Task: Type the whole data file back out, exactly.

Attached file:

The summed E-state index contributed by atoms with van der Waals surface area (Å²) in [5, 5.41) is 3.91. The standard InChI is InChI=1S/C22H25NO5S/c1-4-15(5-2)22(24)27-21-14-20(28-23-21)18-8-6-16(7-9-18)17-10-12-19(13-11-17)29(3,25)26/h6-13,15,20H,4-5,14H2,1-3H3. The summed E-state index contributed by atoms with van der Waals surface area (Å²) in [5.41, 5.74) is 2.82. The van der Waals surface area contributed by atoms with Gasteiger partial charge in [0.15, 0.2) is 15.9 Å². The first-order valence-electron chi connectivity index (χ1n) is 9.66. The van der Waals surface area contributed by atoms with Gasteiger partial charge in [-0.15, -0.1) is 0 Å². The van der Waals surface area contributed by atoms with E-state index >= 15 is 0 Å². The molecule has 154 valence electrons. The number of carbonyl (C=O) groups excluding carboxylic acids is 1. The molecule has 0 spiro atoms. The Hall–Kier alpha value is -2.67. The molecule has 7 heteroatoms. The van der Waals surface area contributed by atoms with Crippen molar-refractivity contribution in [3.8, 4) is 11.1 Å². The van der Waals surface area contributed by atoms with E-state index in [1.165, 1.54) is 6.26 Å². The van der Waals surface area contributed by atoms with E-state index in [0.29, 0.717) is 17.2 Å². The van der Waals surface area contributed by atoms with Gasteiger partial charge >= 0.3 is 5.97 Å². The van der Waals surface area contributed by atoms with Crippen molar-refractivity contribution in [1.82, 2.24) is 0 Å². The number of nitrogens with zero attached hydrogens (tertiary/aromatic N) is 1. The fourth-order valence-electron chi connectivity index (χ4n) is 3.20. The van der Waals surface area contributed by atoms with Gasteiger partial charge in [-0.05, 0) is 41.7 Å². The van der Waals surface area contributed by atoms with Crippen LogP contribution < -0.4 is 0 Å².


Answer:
The summed E-state index contributed by atoms with van der Waals surface area (Å²) in [5, 5.41) is 3.91. The standard InChI is InChI=1S/C22H25NO5S/c1-4-15(5-2)22(24)27-21-14-20(28-23-21)18-8-6-16(7-9-18)17-10-12-19(13-11-17)29(3,25)26/h6-13,15,20H,4-5,14H2,1-3H3. The summed E-state index contributed by atoms with van der Waals surface area (Å²) in [5.41, 5.74) is 2.82. The van der Waals surface area contributed by atoms with Gasteiger partial charge in [0.15, 0.2) is 15.9 Å². The first-order valence-electron chi connectivity index (χ1n) is 9.66. The van der Waals surface area contributed by atoms with Gasteiger partial charge in [-0.15, -0.1) is 0 Å². The van der Waals surface area contributed by atoms with E-state index >= 15 is 0 Å². The molecule has 154 valence electrons. The number of carbonyl (C=O) groups excluding carboxylic acids is 1. The molecule has 0 spiro atoms. The Hall–Kier alpha value is -2.67. The molecule has 7 heteroatoms. The van der Waals surface area contributed by atoms with Crippen molar-refractivity contribution in [3.8, 4) is 11.1 Å². The van der Waals surface area contributed by atoms with E-state index in [1.165, 1.54) is 6.26 Å². The van der Waals surface area contributed by atoms with E-state index in [0.29, 0.717) is 17.2 Å². The van der Waals surface area contributed by atoms with Gasteiger partial charge >= 0.3 is 5.97 Å². The van der Waals surface area contributed by atoms with Crippen molar-refractivity contribution in [1.82, 2.24) is 0 Å². The number of nitrogens with zero attached hydrogens (tertiary/aromatic N) is 1. The fourth-order valence-electron chi connectivity index (χ4n) is 3.20. The van der Waals surface area contributed by atoms with Gasteiger partial charge in [-0.05, 0) is 41.7 Å². The van der Waals surface area contributed by atoms with Crippen LogP contribution < -0.4 is 0 Å².